The co-directors sat down with Jean Noh ahead of the world premiere at Toronto of the gangster drama exec produced by Martin Scorsese.
Executive produced by Martin Scorsese, Revenge Of The Green Dragons (ROTGD) was co-directed by Hong Kong-based filmmakers Andrew Lau (Infernal Affairs, The Flock) and Andrew Loo (It Had To Be You, Snow Flower And The Secret Fan).
Based on the New Yorker article by Frederic Dannen, the film stars Justin Chon from the Twilight Saga films and YouTube talent Kevin Wu (a.k.a. KevJumba) as best friends who grow up in the brutal Chinatown underworld of 1980s New York. The cast also includes Harry Shum Jr. as a young gangster boss, Ray Liotta as an FBI agent and Shuya Chang as a love interest.
The film mixes Hong Kong action cinema with New York grit and the realities of a twisted American Dream where immigrants exploit, kill and rob from one another much in the vein of the Black Hand or Irish Mob of the city’s earlier years.
How did this project come together?
Andrew Loo: I got an urgent call from the producers at 7th Floor in New York - they’d optioned the New Yorker article in 2008. I worked with Michael Di Jiacomo to write the script and then Martin Scorsese came in.
Lau: We knew each other because Martin remade Infernal Affairs into The Departed.
Loo: It took two years to write the script, two years to finance after that, and two to make the film. The only things we had going for us when financing were Martin Scorsese, Andrew Lau, and the script. UFO Films in Hong Kong financed a piece, and IM Global financed the rest.
The article the film is based on is a long read with many players spanning a decade. It could have been a mini-series. How did you go about adapting it?
Loo: The challenge was to whittle it down and figure out who you were going to follow in the story and could root for. There was some consolidation and omission to make a 90-minute film. We wanted to be truthful to the story, but we were not making a documentary.
We held open casting calls because we were really trying to find people true to the story, and specific to the Asian, Chinese immigrant story. We had thousands of people come in and some of them only spoke Chinese. One of the questions we asked was, “If you were to know then what you know now, would you still have come here?” And a staggering number, almost 90% said no. You got that sense of what those people feel.
Lau: We felt most in particular in the film that these were people that came to America for the dream but they’re stuck in Chinatown. This is sad to see even today, but in the 1980s they were even poorer and worse off.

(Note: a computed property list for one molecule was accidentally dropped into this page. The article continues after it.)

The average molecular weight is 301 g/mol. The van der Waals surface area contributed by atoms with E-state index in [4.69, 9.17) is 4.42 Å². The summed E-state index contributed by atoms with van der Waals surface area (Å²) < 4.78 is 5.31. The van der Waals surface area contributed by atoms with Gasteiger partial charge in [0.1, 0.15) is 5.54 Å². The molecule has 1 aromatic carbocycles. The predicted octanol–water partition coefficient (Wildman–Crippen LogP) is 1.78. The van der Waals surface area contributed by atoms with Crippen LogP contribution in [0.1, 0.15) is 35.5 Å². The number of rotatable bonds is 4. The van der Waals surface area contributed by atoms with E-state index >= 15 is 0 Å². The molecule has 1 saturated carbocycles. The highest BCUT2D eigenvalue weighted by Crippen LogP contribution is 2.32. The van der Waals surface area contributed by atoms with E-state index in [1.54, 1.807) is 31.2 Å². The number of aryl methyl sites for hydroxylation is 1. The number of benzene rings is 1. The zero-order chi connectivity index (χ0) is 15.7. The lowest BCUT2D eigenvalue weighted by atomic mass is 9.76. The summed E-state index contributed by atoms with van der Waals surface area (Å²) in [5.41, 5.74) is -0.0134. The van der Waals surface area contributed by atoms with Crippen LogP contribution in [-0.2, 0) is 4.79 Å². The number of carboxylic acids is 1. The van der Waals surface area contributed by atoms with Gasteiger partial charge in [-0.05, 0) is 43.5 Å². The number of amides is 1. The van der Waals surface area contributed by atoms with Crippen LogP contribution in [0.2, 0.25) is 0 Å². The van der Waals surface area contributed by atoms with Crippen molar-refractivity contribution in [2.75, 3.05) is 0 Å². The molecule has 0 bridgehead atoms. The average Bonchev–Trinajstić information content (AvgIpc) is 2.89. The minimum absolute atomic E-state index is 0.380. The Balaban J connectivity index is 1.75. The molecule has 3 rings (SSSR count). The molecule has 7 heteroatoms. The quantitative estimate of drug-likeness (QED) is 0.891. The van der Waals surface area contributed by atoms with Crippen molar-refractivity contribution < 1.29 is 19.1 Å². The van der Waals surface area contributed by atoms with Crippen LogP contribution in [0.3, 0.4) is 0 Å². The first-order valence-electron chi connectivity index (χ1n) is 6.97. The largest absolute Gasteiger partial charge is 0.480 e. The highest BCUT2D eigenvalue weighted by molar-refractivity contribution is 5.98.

What attracted you to the project in the first place?
Lau: I’ve made a lot of gangster films, but the immigration story is what makes this one different and why I wanted to do it. That’s also why we put a lot of June 4, 1989 [Tiananmen Square footage] things in the film, too.
Loo: There was a lot of fascinating stuff in the research data referenced in the montage [at the beginning of the film]. In the 1980s, all these illegal immigrants came over from China. If you could prove to anyone in China that you had a problem with the one-child policy, you could leave. The streets were overflowing with immigrants. They were in hock from the start, just to get over to America, but desperate times call for desperate measures.
Veteran Asian directors often find it challenging to deal with Hollywood studios on set and for final cut. What was it like for you?
Lau: In Hong Kong, the director is king. So it’s different from the States, but on this film, although we had so many producers, we didn’t have any others on set besides me and Loo.
Loo: So it was actually very efficient. Anything we wanted to do or change, we could. We didn’t have final cut, we’re inclusive, but IM Global also wanted to make the best possible film and trusted us as producers as well. Even in China, you can count on us not to go over budget, and to stay on schedule.
What was the production like, shooting in New York with local crew?
Lau: We wanted to bring the Hong Kong shooting style to New York. Of course I know the American style but this time, because the budget was so tight, and the Hong Kong style is so efficient, I just said, “Okay, everybody concentrate. It’s better if we decide everything beforehand.” And it was all shot handheld to be more realistic.
Loo: We knew we couldn’t get 30-year union guys so we interviewed and found very special folks who were very creative and passionate about making this film.
Lau: We worked very fast. Half the shooting days were just six hours long.
Loo: People loved it.
Lau: We were able to do that because we did a lot of preparation going in. No waiting for the lights to be set up or anything like that.
Loo: For something like this, the actors also have to be good, they have to come prepared. Everyone doing their part and not needing 20 takes to get it right.